Robert Harris brings life and real suspense to the over a hundred year old Dreyfus Case. Yes, the suspense is there, even if you know how it was all going to end up. Although it starts slow the book builds momentum like a great spy thriller. He does this through the eyes of Colonel Georges Picquart, the newly installed head of army intelligence who uncovers how Captain Alfred Dreyfus was framed as a German spy by the French high command with the full connivance of the intelligence unit he was commanding. Of course Dreyfus' crime was being a Jew in the wrong place. Dreyfus ends up in a really wrong place: Devil's Island.
Picquart is what we today would be called a "whistle-blower" as he gradually uncovers the incontrovertible fact that Dreyfus was innocent. For his efforts he is exiled to an out-of-the way unit in Tunisia and later jailed. It was his documentation that provided the source for Emile Zola's famous "J'Accuse" public letter to the French Army that puts in train Dreyfuss' ultimate release from jail and reappointment to the army.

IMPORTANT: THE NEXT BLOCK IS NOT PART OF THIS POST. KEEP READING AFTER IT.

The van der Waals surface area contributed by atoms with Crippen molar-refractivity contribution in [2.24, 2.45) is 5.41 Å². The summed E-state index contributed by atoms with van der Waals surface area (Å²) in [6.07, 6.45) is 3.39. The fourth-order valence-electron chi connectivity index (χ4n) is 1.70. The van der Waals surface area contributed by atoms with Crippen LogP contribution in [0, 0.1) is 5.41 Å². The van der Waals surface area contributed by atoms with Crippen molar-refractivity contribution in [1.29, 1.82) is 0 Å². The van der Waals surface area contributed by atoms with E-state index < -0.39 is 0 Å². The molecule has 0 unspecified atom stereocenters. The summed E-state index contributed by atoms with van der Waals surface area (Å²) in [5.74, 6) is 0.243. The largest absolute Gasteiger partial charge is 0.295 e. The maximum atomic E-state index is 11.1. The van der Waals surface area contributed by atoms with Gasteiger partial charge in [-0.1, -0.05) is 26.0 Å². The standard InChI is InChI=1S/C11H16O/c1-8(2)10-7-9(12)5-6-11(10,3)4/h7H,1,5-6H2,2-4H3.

Along the way we see Picquart's single and very modest daily life in the sights, sounds and smells of late 1890s Paris and his humanity with his affair with Pauline Monnier, a mother of two married to a French foreign service officer. We also smell the ugly stench of the French antisemitism of the period. After all it was the Dreyfus case that awakens the Austrian journalist, Theodore Herzl to the need of a Jewish State. All told I highly recommend "An Officer and a Spy."
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